#RhodesMustFall – more than just a campaign
|April 29th, 2016|
|located in:||South Africa|
|tags:||#RhodesMustFal, Afrikaans, ANC, Buhle Zuma, South Africa, UCT|
What came to be known as the #RhodesMustFall campaign began at The University of Cape Town (UCT) when students were calling for the removal of the Cecile John Rhodes’ monument erected in the centre of their campus. Rhodes was a British imperialist. He believed, above all else, in the glory of the British Empire and the superiority of the Englishman and British Rule.
The campaign changed its name after the physical removal of the Rhodes monument. The campaign #FeesMustFall took over with students protesting about the slow pace of economic transformation leading to the academic exclusion of many capable but ‘poor’ African youths. Most South Africans still believe the #FeesMustFall protest was the biggest in the country since the end of Apartheid in 1994. The importance of the protest demonstrates that many South Africans share not only the students’ but the entire black population’s angerthat the problem of transformation has not yet been properly addressed.
As Dr Buhle Zuma from UCT puts it, before 1994 the colonial and Apartheid system had worked to cast black people as mere ‘things.’ “We've tried, for example, to describe South Africa as a ‘Rainbow Nation’ but this is fraught with limitations. It leaves no space for counter-narratives expressed during events like the Marikana massacre, the Rhodes Must Fall movement at UCT, and the spates of political protest by people agitating for their basic human rights – what the state called ‘service delivery’ protest. We got the transition moment wrong, retrospectively,” Dr Buhle Zuma said.
Even today one cannot fail to notice that the upper echelons of companies in South Africa are still mainly white. Many believe that the root of the problem is the African National Congress (ANC) government’s inability to transform South Africa into a more dynamic and equitable society. The forged negotiations between the ANC and the former Apartheid government in 1994 meant white minority retained disproportionate power over the economy and other important sectors, including higher education. Some political analyts go further to argue that transformation in South Africa today only benefited a small portion of the mostly politically connected black elite.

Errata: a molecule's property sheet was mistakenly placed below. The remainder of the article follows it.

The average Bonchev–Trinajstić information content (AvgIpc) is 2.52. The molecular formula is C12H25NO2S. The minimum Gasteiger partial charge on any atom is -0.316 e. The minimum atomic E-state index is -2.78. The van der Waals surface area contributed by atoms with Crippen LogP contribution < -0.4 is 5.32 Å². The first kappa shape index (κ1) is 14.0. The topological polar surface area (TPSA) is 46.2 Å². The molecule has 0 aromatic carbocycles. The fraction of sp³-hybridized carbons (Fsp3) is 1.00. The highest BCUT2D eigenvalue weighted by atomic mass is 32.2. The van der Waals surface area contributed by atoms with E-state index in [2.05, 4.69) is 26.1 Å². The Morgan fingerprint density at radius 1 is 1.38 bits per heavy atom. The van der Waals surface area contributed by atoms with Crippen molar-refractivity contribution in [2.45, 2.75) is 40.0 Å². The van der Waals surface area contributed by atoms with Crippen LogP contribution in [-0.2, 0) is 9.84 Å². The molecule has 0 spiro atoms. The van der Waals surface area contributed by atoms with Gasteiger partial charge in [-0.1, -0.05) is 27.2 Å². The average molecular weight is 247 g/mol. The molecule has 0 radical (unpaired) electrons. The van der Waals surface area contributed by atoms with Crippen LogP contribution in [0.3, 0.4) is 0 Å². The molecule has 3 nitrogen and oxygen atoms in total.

Prior to these recent student campaigns the country has witnessed numerous service delivery protests over the past few years. This testifies that the poor majority no longer sees wealth redistribution through government largesse as a solution to their poverty. Therefore the students’ protest came not as a surprise but was actually long overdue. They were mainly carried on from the frustrated community delivery protests of the past. The campaign has since grown to include calls to highlight various issues including the outsourcing of workers at universities, the continuing rise of student fees, economic inequality, racism, police brutality and patriarchal practices on many university campuses across the country. All of the issues raised encompassed frustrations noticeable across the communities in the country.
So far it is one realises that something is starting to happen. The authorities at various universities are starting to listen although some students believe they are still misunderstood. Earlier this year, after days of protests against its language policy which insists on of the use of Afrikaans in lecture rooms, the University of Pretoria announced:“Following many queries, the University wishes to clarify that the proposed way forward on the language policy is that all lectures should be offered in English only”.
At UCT, following months of protests, Vice-Chancellor Dr Max Price late last year gave in to the students and abolished outsourcing practices. He declared that “UCT agrees to the principle of insourcing, advising that a process to determine the modalities, framework and timeframes of the implementation of that decision needs to be agreed upon by the parties involved”.
Outsourcing is the process of contracting workers through private companies, instead of employing those workers directly. It also makes it more difficult for workers to find representation and organisation in trade unions.
The University of South African (Unisa) has since joined in by announcing that they will start insourcing the contracted workers by or before June 2016.
Although single battles may have been won, the war is not over yet. We all know Apartheid was underpinned by attitudes far too deeply held to disappear in just two decades. While the students’ bravery and commitment should be applauded, it is not their job alone to ensure that change. Rather, we should be concerned about the absence of our government’s voice and actions in the many issues concerning the economic and social transformation of South Africa.
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